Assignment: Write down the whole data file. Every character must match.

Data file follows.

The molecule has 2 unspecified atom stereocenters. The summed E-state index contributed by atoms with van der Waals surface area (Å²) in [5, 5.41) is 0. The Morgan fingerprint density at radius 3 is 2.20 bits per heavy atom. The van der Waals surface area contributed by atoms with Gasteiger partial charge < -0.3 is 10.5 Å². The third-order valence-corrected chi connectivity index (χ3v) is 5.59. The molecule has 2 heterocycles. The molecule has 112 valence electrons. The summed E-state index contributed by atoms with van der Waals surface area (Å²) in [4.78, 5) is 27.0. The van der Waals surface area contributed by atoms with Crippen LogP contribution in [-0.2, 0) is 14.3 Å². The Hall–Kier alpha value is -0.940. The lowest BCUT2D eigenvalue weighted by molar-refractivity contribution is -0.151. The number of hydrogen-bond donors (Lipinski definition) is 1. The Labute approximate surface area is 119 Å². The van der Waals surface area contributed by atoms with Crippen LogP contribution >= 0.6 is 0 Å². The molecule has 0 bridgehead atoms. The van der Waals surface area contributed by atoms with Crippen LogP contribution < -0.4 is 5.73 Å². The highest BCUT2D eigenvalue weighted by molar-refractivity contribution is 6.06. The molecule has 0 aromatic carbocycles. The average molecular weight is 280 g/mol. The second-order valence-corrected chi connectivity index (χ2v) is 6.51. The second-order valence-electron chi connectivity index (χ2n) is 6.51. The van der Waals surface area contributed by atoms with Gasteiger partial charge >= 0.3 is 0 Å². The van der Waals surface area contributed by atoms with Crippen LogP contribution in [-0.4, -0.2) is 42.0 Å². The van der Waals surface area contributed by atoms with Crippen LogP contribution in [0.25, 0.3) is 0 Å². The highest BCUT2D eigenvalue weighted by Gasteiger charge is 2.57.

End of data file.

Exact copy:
The molecule has 2 unspecified atom stereocenters. The summed E-state index contributed by atoms with van der Waals surface area (Å²) in [5, 5.41) is 0. The Morgan fingerprint density at radius 3 is 2.20 bits per heavy atom. The van der Waals surface area contributed by atoms with Gasteiger partial charge < -0.3 is 10.5 Å². The third-order valence-corrected chi connectivity index (χ3v) is 5.59. The molecule has 2 heterocycles. The molecule has 112 valence electrons. The summed E-state index contributed by atoms with van der Waals surface area (Å²) in [4.78, 5) is 27.0. The van der Waals surface area contributed by atoms with Crippen LogP contribution in [-0.2, 0) is 14.3 Å². The Hall–Kier alpha value is -0.940. The lowest BCUT2D eigenvalue weighted by molar-refractivity contribution is -0.151. The number of hydrogen-bond donors (Lipinski definition) is 1. The Labute approximate surface area is 119 Å². The van der Waals surface area contributed by atoms with Crippen LogP contribution >= 0.6 is 0 Å². The molecule has 0 bridgehead atoms. The van der Waals surface area contributed by atoms with Crippen LogP contribution < -0.4 is 5.73 Å². The highest BCUT2D eigenvalue weighted by molar-refractivity contribution is 6.06. The molecule has 0 aromatic carbocycles. The average molecular weight is 280 g/mol. The second-order valence-corrected chi connectivity index (χ2v) is 6.51. The second-order valence-electron chi connectivity index (χ2n) is 6.51. The van der Waals surface area contributed by atoms with Gasteiger partial charge >= 0.3 is 0 Å². The van der Waals surface area contributed by atoms with Crippen LogP contribution in [-0.4, -0.2) is 42.0 Å². The van der Waals surface area contributed by atoms with Crippen LogP contribution in [0.25, 0.3) is 0 Å². The highest BCUT2D eigenvalue weighted by Gasteiger charge is 2.57.